I have an Eastern European recipe book, which is absolutely excellent, and has a few Ukrainian recipes in it. One of them is a stuffed egg recipe фаршировані яйця – farshyrovani yaytsya (or stuffed eggs). Better and inferior versions of this are recognizable over most of Europe, and in 1970s Britain was a particular (very dubious) favourite as a starter, with the mayo mixture sprinkled with paprika and crossed with two salted anchovies.
In the Ukrainian version, the chopped egg yolk is mixed with mayonnaise (my mayo recipe is here), sour cream, as well as finely chopped chives or spring onions. I put my sour cream into the mayonnaise as I was making it I used chives, but I also added cress, and the result was excellent. This mixture not merely stuffs the little yolk cavities but overflows to provide a really good dollop of the mayo mix. Crucially, the egg is topped with caviar (please note – inexpensive Danish caviar). Caviar is salty, which I love, and is delicious.
As I was eating the finished article, I wondered whether the salted anchovy fillets that usually sat on a 1970s British mayonnaise-stuffed egg were attempting to replicated the caviar experience, fishy and salty at the same time. I am not denigrating the 70s version, which might well be worth revisiting
Photographs online show various different ways of presenting the Ukrainian фаршировані яйця. Mine is topped with two chives pointing out at angles, emulating many of the pictures online, and some cress over the top of the caviar, which is nothing like the traditional pictures, but which I liked. I have mine sitting on a fan of wild garlic leaves. If you have the time in your life to stuff an egg, this is a really nice way of doing it 🙂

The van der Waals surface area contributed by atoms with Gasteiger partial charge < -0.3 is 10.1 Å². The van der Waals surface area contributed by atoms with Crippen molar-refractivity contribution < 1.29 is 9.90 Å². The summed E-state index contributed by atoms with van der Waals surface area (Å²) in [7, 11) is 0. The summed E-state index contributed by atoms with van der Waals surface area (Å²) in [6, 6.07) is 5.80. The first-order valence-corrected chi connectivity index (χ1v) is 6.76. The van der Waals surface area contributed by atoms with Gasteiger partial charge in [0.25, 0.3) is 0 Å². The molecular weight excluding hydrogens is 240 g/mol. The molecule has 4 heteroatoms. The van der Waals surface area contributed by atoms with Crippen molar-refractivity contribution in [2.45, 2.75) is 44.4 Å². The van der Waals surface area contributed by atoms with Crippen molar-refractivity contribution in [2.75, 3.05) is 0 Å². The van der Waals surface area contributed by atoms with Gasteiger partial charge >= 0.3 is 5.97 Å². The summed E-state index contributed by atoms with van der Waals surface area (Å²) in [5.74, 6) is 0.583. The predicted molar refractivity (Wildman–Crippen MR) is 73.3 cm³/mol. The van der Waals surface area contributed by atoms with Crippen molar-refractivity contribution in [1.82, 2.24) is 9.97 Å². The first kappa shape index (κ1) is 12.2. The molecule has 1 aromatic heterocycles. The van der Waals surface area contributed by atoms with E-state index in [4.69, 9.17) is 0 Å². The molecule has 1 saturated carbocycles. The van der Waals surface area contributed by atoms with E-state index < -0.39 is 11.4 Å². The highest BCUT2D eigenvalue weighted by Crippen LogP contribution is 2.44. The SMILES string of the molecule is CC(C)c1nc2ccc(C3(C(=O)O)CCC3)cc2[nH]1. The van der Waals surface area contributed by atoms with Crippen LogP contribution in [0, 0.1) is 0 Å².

I have never used food dye before, but just for fun here’s a Ukrainian flag theme, using hard boiled eggs, halved. I simply left hard boiled eggs, halved, with a few drops of dye in cold water in a glass bowl, and left in the fridge for a few hours, checking them occasionally to see what depth of colour had emerged. The yolk didn’t survive intact, disintegrating slowly during submersion, so the result is rather more decorative than edible.
The above is light-hearted, but of course the situation in Ukraine is absolutely no joke. It is peculiar how one’s mind turns to different ways of expressing any possible form of solidarity.
In an authentic assessment of Ukrainian Easter eggs, here’s an excellent link showing how Ukrainian eggs are not merely given a bit of a paint job at Easter, but are provided with remarkable and beautiful designs: https://ukrainian-recipes.com/easter-eggs-discovering-symbolism-of-colors-in-ukraine.html. I really wish that my artistic skills were up to it, but they are not.